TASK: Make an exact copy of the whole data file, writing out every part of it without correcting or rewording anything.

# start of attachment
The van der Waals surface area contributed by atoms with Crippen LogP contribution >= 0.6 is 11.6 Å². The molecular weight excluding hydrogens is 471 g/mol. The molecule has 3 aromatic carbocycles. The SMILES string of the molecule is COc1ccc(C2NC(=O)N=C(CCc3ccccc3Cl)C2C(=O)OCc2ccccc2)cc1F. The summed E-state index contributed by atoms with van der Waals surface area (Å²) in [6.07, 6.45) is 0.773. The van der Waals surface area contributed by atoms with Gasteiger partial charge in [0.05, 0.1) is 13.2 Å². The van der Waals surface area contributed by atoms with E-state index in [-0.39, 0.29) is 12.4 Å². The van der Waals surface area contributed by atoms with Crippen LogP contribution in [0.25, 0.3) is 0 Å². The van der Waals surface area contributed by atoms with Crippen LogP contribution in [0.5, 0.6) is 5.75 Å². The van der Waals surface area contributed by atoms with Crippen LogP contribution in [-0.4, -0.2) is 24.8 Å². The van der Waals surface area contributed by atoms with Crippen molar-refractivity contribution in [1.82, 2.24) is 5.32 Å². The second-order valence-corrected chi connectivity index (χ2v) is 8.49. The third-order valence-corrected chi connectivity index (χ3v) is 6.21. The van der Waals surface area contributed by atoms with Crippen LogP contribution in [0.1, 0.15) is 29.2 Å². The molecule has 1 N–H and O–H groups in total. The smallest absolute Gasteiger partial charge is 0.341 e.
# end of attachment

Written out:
The van der Waals surface area contributed by atoms with Crippen LogP contribution >= 0.6 is 11.6 Å². The molecular weight excluding hydrogens is 471 g/mol. The molecule has 3 aromatic carbocycles. The SMILES string of the molecule is COc1ccc(C2NC(=O)N=C(CCc3ccccc3Cl)C2C(=O)OCc2ccccc2)cc1F. The summed E-state index contributed by atoms with van der Waals surface area (Å²) in [6.07, 6.45) is 0.773. The van der Waals surface area contributed by atoms with Gasteiger partial charge in [0.05, 0.1) is 13.2 Å². The van der Waals surface area contributed by atoms with E-state index in [-0.39, 0.29) is 12.4 Å². The van der Waals surface area contributed by atoms with Crippen LogP contribution in [0.25, 0.3) is 0 Å². The van der Waals surface area contributed by atoms with Crippen LogP contribution in [0.5, 0.6) is 5.75 Å². The van der Waals surface area contributed by atoms with Crippen LogP contribution in [-0.4, -0.2) is 24.8 Å². The van der Waals surface area contributed by atoms with Crippen molar-refractivity contribution in [1.82, 2.24) is 5.32 Å². The second-order valence-corrected chi connectivity index (χ2v) is 8.49. The third-order valence-corrected chi connectivity index (χ3v) is 6.21. The van der Waals surface area contributed by atoms with Crippen LogP contribution in [0.1, 0.15) is 29.2 Å². The molecule has 1 N–H and O–H groups in total. The smallest absolute Gasteiger partial charge is 0.341 e.